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Exploring Singapore’s consumption of local fish, vegetables and fruits, meat and problematic alcohol use as risk factors of depression and subsyndromal depression in older adults

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Abstract

Background

Depression is a chronic mental disorder that severely impacts the older adult population globally. Nutritional psychiatry is an approach that has gained traction over the years. Exploring locally relevant consumption of common types of fish, vegetables and fruits (V&F), meat and problematic alcohol use (PAU) as risk factors associated with depression and subsyndromal depression (SSD) could reveal modifiable factors that could be targeted in the local older adult population in Singapore.

Methods

Data collected from the Well-being of the Singapore Elderly (WiSE) study, a cross-sectional population-based epidemiological study of Singapore’s older adult population was analysed for the purposes of this study. Two thousand five hundred sixty-five participants were recruited and comprised of Singapore citizens and permanent residents aged ≥60 years. Data on fish, meat, and V&F consumption were collected using the sociodemographic and risk factor questionnaire. The CAGE (Cut, Annoyed, Guilt, and Eye-opener) questionnaire was used to determine PAU. The Geriatric Mental State-Automated Geriatric Examination for Computer Assisted Taxonomy (GMS-AGECAT) was used to obtain participants’ diagnosis of depression or SSD. A multinomial logistic regression was used to explore the relationship between depression and dietary factors.

Results

Consumption of V&F in the last 3 days was less likely to be associated with depression and SSD. Frequent consumption of specific species of fish was associated with depression and SSD. PAU and the frequent consumption of Himantura gerrardi (stingray) were more likely to be associated with SSD. Finally, meat consumption was more likely to be associated with depression and SSD.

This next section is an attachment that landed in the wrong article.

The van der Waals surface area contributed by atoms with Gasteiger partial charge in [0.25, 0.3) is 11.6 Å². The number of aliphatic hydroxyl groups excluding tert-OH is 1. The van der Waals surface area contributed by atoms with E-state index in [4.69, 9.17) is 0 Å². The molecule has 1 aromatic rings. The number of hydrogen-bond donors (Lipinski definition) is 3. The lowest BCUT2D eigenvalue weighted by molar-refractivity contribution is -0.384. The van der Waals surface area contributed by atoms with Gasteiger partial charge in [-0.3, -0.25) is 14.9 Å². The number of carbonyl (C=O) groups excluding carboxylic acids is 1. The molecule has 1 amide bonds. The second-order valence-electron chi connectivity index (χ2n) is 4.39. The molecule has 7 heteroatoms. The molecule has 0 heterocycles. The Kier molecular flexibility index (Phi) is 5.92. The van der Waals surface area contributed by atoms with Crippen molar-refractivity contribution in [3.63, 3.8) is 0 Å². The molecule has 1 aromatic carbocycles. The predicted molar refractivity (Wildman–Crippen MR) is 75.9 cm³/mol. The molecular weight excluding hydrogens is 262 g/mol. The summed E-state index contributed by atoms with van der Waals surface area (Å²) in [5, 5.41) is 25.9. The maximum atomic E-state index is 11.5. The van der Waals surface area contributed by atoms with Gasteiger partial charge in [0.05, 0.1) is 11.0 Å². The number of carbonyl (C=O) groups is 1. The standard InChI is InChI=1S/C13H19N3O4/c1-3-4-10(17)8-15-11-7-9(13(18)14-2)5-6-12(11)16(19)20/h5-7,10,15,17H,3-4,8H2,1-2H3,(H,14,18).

Conclusions

The preliminary findings of the study support a need for healthy eating for the older adult population in Singapore. Further directions include a more thorough health and nutrition survey to capture accurate diets among the older adults in Singapore.

Background

Depression is a chronic mental disorder that negatively impacts an individual’s affect, cognition and behaviour [1]. According to the World Health Organisation (WHO) report based on 2015 data, the global prevalence of depression was estimated at 4.4% of the world’s population. The report further found that the global prevalence of depression peaked among older adults aged 55 to 74 years [1]. Valiengo et al. reported that unipolar depression occurred in 10% to as high as 38% of the older adult population [2]. In comparison to their younger counterpart, the impact of depression on the older adult population is more severe; and results in greater associations with negative outcomes, such as medical (i.e. psychiatric and physical) comorbidities, the increased risk of suicide and above all else, increased mortality rates [2]. The world’s ageing population was declared by the United Nations (UN) as a global issue with a projected exponential increase to approximately 2.1 billion by 2050 [3]. As the life expectancy of the world continues to rapidly increase, research is necessary to ensure a physically, and mentally healthy ageing population.